Hadoop 2.3.0 includes hundreds of new fixes and features, but none more important than HDFS caching.
The Apache Hadoop community has voted to release Hadoop 2.3.0, which includes (among many other things):
- In-memory caching for HDFS, including centralized administration and management
- Groundwork for future support of heterogeneous storage in HDFS
- Simplified distribution of MapReduce binaries via the YARN Distributed Cache
You can read the release notes here. Congratulations to everyone who contributed!
As noted above, one of the major new features in Hadoop 2.3.0 is HDFS caching, which enables memory-speed reads in HDFS. This feature was developed by two engineers/Hadoop committers at Cloudera: Andrew Wang and Colin McCabe.
HDFS caching lets users explicitly cache certain files or directories in HDFS. DataNodes will then cache the corresponding blocks in off-heap memory through the use of
mlock. Once cached, Hadoop applications can query the locations of cached blocks and place their tasks for memory-locality. Finally, when memory-local, applications can use the new zero-copy read API to read cached data with no additional overhead. Preliminary benchmarks show that optimized applications can achieve read throughput on the order of gigabytes per second.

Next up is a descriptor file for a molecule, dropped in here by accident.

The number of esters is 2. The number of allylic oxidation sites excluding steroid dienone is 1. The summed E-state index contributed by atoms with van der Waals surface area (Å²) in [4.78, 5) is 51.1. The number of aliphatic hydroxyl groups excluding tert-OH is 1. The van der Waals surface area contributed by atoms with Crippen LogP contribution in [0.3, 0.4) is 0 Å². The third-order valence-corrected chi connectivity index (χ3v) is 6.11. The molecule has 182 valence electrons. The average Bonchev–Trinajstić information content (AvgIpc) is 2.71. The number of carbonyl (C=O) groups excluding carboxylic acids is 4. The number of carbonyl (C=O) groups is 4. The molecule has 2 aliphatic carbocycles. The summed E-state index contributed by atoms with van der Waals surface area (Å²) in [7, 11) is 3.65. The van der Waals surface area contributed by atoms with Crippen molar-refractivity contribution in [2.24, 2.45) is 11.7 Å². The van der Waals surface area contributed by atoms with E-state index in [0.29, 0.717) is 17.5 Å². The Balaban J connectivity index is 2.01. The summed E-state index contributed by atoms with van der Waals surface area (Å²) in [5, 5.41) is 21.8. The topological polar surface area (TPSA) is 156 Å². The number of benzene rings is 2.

Better yet, this feature will be landing in CDH 5.0 (which is based on Hadoop 2.3.0) when it ships alongside corresponding Impala improvements that take advantage of these new APIs for improved performance. So, you can look forward to an even faster Impala in the new release!
Justin Kestelyn is Cloudera’s developer outreach director.